Ah yes – that happens. The secret is to ALWAYS start with the valve nearly shut, and maybe to light the Bic before turning the valve on.
As Jon suggests, it is usually easier, if the temperature permits, to start with the canister upright and let the stove warm up a bit before inverting the canister. Don’t leave the canister upright for very long – and have the flame low anyhow.
That said, you can start with the canister inverted. The Coleman Xtreme stove was always started this way as the Powermax canisters only gave out liquid fuel. But users had little trouble once they figure out the ‘start with a low flame’ bit, and it remains an extremely good stove.
We (BPL) have lots of good articles on canister stoves and their use in the snow. They are easy to use and reliable. Worth reading the.
CheersFeb 19, 2018 at 10:02 pm #3519306
You can use an upright canister in those conditionsFeb 19, 2018 at 10:32 pm #3519321
I understand that you can use an upright canister in those conditions. In fact, I was using one just fine when my friend set the snow on fire. I wasn’t really paying attention to how my friend lit his inverted canister stove (canister up or down). I just noticed him upset / laughing that he set the snow on fire.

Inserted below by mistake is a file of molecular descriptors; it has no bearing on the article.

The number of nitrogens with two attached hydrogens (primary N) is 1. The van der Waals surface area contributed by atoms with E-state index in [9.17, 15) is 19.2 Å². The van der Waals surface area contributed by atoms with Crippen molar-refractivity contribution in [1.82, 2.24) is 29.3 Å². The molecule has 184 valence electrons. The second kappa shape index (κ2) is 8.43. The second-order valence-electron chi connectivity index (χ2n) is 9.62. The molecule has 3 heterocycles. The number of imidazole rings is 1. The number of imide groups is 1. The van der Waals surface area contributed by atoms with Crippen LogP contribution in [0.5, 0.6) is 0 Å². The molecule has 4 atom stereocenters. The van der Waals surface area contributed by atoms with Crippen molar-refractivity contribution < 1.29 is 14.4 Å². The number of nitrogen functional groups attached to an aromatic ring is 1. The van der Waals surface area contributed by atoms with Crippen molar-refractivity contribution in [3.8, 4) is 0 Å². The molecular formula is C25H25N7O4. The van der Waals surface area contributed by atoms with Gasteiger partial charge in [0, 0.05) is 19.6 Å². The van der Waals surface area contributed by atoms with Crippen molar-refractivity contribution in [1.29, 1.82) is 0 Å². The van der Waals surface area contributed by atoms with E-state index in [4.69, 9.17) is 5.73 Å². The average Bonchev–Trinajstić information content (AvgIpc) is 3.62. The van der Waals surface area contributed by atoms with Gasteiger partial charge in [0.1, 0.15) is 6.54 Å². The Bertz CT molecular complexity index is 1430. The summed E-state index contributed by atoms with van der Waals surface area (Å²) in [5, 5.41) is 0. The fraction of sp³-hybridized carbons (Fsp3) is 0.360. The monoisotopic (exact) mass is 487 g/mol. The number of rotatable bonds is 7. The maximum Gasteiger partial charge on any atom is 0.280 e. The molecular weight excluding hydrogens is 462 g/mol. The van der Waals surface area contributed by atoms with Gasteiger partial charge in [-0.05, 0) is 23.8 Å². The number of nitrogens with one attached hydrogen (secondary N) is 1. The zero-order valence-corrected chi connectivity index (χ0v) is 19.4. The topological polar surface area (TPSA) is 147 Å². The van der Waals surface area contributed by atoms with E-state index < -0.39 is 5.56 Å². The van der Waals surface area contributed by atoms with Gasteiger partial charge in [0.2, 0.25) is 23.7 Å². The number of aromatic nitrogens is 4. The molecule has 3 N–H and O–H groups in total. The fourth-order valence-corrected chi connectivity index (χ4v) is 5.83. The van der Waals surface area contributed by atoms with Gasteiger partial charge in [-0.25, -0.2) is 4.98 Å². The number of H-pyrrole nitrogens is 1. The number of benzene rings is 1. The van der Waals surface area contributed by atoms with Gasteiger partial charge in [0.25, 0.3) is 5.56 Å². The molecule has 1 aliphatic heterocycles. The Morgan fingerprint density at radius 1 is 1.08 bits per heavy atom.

I don’t want to bash canister stoves. I plan on using them in the winter. I just think that upright canister stoves can be very dangerous if you can’t get it lit quickly in the winter because the gas will condense on the canister itself rather than the snow below. I’ve used upright canisters in the cold for some time. I’ve had some difficulty getting it to light, but I never had something terrible happen.
This past time, something terrible happened.
Could I have prevented this by getting a lighter going and then turning on the gas? Probably. My point was that doing it wrong can be very dangerous.
My other friend used a Jetboil. That design makes the gas condensing on the canister much less likely.Feb 19, 2018 at 10:40 pm #3519326
Jerry AdamsBPL Member
@retiredjerryLocale: Oregon and Washington
That’s pretty good using upright canister at 0 F without Moulder strip or other technique
How did you pre warm the canister? How warm was it?Feb 19, 2018 at 10:50 pm #3519329